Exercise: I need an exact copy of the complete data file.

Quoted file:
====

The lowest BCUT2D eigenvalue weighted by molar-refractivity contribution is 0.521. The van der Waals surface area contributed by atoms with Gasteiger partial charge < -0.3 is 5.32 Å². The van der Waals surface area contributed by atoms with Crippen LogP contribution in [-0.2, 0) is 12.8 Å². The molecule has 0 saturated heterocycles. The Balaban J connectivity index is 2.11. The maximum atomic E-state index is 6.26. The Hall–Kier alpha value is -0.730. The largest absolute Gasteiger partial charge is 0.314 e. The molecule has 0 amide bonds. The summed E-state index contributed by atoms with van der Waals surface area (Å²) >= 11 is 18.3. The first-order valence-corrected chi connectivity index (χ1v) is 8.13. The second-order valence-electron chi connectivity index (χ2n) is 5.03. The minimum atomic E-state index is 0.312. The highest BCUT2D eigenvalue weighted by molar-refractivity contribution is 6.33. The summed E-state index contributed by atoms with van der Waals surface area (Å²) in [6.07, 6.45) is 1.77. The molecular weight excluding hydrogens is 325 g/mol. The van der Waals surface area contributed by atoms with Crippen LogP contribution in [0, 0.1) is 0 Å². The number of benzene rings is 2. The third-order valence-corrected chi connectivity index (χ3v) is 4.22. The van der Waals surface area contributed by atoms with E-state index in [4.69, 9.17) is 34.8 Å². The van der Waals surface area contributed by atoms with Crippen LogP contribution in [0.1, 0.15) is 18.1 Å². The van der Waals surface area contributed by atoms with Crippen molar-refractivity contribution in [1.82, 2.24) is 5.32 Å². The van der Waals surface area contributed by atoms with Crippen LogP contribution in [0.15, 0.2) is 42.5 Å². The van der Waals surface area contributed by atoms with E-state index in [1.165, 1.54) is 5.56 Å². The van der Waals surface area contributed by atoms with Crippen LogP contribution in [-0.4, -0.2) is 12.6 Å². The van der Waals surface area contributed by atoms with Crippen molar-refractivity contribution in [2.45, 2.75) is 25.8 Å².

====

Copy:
The lowest BCUT2D eigenvalue weighted by molar-refractivity contribution is 0.521. The van der Waals surface area contributed by atoms with Gasteiger partial charge < -0.3 is 5.32 Å². The van der Waals surface area contributed by atoms with Crippen LogP contribution in [-0.2, 0) is 12.8 Å². The molecule has 0 saturated heterocycles. The Balaban J connectivity index is 2.11. The maximum atomic E-state index is 6.26. The Hall–Kier alpha value is -0.730. The largest absolute Gasteiger partial charge is 0.314 e. The molecule has 0 amide bonds. The summed E-state index contributed by atoms with van der Waals surface area (Å²) >= 11 is 18.3. The first-order valence-corrected chi connectivity index (χ1v) is 8.13. The second-order valence-electron chi connectivity index (χ2n) is 5.03. The minimum atomic E-state index is 0.312. The highest BCUT2D eigenvalue weighted by molar-refractivity contribution is 6.33. The summed E-state index contributed by atoms with van der Waals surface area (Å²) in [6.07, 6.45) is 1.77. The molecular weight excluding hydrogens is 325 g/mol. The van der Waals surface area contributed by atoms with Crippen LogP contribution in [0, 0.1) is 0 Å². The number of benzene rings is 2. The third-order valence-corrected chi connectivity index (χ3v) is 4.22. The van der Waals surface area contributed by atoms with E-state index in [4.69, 9.17) is 34.8 Å². The van der Waals surface area contributed by atoms with Crippen LogP contribution in [0.1, 0.15) is 18.1 Å². The van der Waals surface area contributed by atoms with Crippen molar-refractivity contribution in [1.82, 2.24) is 5.32 Å². The van der Waals surface area contributed by atoms with Crippen LogP contribution in [0.15, 0.2) is 42.5 Å². The van der Waals surface area contributed by atoms with E-state index in [1.165, 1.54) is 5.56 Å². The van der Waals surface area contributed by atoms with Crippen LogP contribution in [-0.4, -0.2) is 12.6 Å². The van der Waals surface area contributed by atoms with Crippen molar-refractivity contribution in [2.45, 2.75) is 25.8 Å².